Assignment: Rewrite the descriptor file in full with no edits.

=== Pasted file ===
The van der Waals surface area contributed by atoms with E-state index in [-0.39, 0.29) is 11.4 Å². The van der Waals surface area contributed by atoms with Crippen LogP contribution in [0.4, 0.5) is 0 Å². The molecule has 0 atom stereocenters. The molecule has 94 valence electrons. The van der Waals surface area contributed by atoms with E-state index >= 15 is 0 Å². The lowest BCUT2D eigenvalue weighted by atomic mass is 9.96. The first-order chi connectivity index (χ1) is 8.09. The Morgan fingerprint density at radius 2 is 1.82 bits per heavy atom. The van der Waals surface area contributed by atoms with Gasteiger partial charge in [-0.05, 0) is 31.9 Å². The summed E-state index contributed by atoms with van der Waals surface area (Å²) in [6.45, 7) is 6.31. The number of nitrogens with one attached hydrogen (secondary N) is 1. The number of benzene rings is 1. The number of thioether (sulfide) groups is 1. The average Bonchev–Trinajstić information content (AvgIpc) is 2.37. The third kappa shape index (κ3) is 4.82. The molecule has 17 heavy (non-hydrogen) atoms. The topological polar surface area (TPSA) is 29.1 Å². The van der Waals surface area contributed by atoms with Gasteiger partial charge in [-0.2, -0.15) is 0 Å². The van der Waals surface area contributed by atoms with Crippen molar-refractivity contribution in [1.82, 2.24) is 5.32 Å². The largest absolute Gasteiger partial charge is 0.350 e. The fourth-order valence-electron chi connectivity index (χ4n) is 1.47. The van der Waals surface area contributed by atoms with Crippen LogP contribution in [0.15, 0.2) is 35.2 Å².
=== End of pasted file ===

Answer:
The van der Waals surface area contributed by atoms with E-state index in [-0.39, 0.29) is 11.4 Å². The van der Waals surface area contributed by atoms with Crippen LogP contribution in [0.4, 0.5) is 0 Å². The molecule has 0 atom stereocenters. The molecule has 94 valence electrons. The van der Waals surface area contributed by atoms with E-state index >= 15 is 0 Å². The lowest BCUT2D eigenvalue weighted by atomic mass is 9.96. The first-order chi connectivity index (χ1) is 8.09. The Morgan fingerprint density at radius 2 is 1.82 bits per heavy atom. The van der Waals surface area contributed by atoms with Gasteiger partial charge in [-0.05, 0) is 31.9 Å². The summed E-state index contributed by atoms with van der Waals surface area (Å²) in [6.45, 7) is 6.31. The number of nitrogens with one attached hydrogen (secondary N) is 1. The number of benzene rings is 1. The number of thioether (sulfide) groups is 1. The average Bonchev–Trinajstić information content (AvgIpc) is 2.37. The third kappa shape index (κ3) is 4.82. The molecule has 17 heavy (non-hydrogen) atoms. The topological polar surface area (TPSA) is 29.1 Å². The van der Waals surface area contributed by atoms with Gasteiger partial charge in [-0.2, -0.15) is 0 Å². The van der Waals surface area contributed by atoms with Crippen molar-refractivity contribution in [1.82, 2.24) is 5.32 Å². The largest absolute Gasteiger partial charge is 0.350 e. The fourth-order valence-electron chi connectivity index (χ4n) is 1.47. The van der Waals surface area contributed by atoms with Crippen LogP contribution in [0.15, 0.2) is 35.2 Å².